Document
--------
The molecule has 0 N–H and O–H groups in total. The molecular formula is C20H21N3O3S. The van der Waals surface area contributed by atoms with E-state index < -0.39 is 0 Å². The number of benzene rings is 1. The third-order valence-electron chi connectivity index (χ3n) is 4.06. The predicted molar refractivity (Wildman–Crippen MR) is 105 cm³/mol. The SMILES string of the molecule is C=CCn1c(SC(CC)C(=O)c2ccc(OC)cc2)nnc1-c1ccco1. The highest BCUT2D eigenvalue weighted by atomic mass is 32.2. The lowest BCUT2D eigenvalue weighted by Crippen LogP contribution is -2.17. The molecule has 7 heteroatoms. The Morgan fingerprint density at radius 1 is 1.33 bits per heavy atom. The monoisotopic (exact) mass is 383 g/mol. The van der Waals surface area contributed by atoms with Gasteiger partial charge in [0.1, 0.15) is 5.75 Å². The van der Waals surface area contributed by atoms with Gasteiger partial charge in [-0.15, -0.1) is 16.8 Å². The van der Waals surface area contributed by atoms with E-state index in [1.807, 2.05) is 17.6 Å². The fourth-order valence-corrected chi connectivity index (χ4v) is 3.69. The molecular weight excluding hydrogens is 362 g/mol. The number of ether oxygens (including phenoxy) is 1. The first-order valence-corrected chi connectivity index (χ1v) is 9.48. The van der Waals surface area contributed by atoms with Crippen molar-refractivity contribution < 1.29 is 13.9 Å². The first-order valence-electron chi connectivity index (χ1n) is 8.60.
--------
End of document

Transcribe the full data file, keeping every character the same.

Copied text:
The molecule has 0 N–H and O–H groups in total. The molecular formula is C20H21N3O3S. The van der Waals surface area contributed by atoms with E-state index < -0.39 is 0 Å². The number of benzene rings is 1. The third-order valence-electron chi connectivity index (χ3n) is 4.06. The predicted molar refractivity (Wildman–Crippen MR) is 105 cm³/mol. The SMILES string of the molecule is C=CCn1c(SC(CC)C(=O)c2ccc(OC)cc2)nnc1-c1ccco1. The highest BCUT2D eigenvalue weighted by atomic mass is 32.2. The lowest BCUT2D eigenvalue weighted by Crippen LogP contribution is -2.17. The molecule has 7 heteroatoms. The Morgan fingerprint density at radius 1 is 1.33 bits per heavy atom. The monoisotopic (exact) mass is 383 g/mol. The van der Waals surface area contributed by atoms with Gasteiger partial charge in [0.1, 0.15) is 5.75 Å². The van der Waals surface area contributed by atoms with Gasteiger partial charge in [-0.15, -0.1) is 16.8 Å². The van der Waals surface area contributed by atoms with E-state index in [1.807, 2.05) is 17.6 Å². The fourth-order valence-corrected chi connectivity index (χ4v) is 3.69. The molecular weight excluding hydrogens is 362 g/mol. The number of ether oxygens (including phenoxy) is 1. The first-order valence-corrected chi connectivity index (χ1v) is 9.48. The van der Waals surface area contributed by atoms with Crippen molar-refractivity contribution < 1.29 is 13.9 Å². The first-order valence-electron chi connectivity index (χ1n) is 8.60.